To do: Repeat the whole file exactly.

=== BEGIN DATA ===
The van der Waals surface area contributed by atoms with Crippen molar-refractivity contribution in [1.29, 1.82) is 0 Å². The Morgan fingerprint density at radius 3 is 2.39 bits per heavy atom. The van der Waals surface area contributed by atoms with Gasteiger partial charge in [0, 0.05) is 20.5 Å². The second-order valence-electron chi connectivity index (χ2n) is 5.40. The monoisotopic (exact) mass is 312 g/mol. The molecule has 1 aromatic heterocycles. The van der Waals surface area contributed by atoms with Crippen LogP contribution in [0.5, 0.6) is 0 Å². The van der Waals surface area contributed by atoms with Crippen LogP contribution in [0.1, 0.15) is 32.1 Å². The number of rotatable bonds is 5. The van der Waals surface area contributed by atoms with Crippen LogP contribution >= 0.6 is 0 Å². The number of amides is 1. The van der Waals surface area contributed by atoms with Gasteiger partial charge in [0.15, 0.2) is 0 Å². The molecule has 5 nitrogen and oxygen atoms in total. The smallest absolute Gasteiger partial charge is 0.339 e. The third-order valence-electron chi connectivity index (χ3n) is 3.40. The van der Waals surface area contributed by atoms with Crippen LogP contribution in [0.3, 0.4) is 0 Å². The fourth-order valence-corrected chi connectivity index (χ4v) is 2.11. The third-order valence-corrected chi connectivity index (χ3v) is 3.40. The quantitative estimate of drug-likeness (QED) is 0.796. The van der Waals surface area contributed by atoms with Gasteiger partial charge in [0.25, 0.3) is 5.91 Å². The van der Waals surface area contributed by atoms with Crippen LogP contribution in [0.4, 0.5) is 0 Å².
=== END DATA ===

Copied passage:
The van der Waals surface area contributed by atoms with Crippen molar-refractivity contribution in [1.29, 1.82) is 0 Å². The Morgan fingerprint density at radius 3 is 2.39 bits per heavy atom. The van der Waals surface area contributed by atoms with Gasteiger partial charge in [0, 0.05) is 20.5 Å². The second-order valence-electron chi connectivity index (χ2n) is 5.40. The monoisotopic (exact) mass is 312 g/mol. The molecule has 1 aromatic heterocycles. The van der Waals surface area contributed by atoms with Crippen LogP contribution in [0.5, 0.6) is 0 Å². The van der Waals surface area contributed by atoms with Crippen LogP contribution in [0.1, 0.15) is 32.1 Å². The number of rotatable bonds is 5. The van der Waals surface area contributed by atoms with Crippen LogP contribution >= 0.6 is 0 Å². The number of amides is 1. The van der Waals surface area contributed by atoms with Gasteiger partial charge in [0.15, 0.2) is 0 Å². The molecule has 5 nitrogen and oxygen atoms in total. The smallest absolute Gasteiger partial charge is 0.339 e. The third-order valence-electron chi connectivity index (χ3n) is 3.40. The van der Waals surface area contributed by atoms with Crippen LogP contribution in [0.3, 0.4) is 0 Å². The fourth-order valence-corrected chi connectivity index (χ4v) is 2.11. The third-order valence-corrected chi connectivity index (χ3v) is 3.40. The quantitative estimate of drug-likeness (QED) is 0.796. The van der Waals surface area contributed by atoms with Gasteiger partial charge in [0.25, 0.3) is 5.91 Å². The van der Waals surface area contributed by atoms with Crippen LogP contribution in [0.4, 0.5) is 0 Å².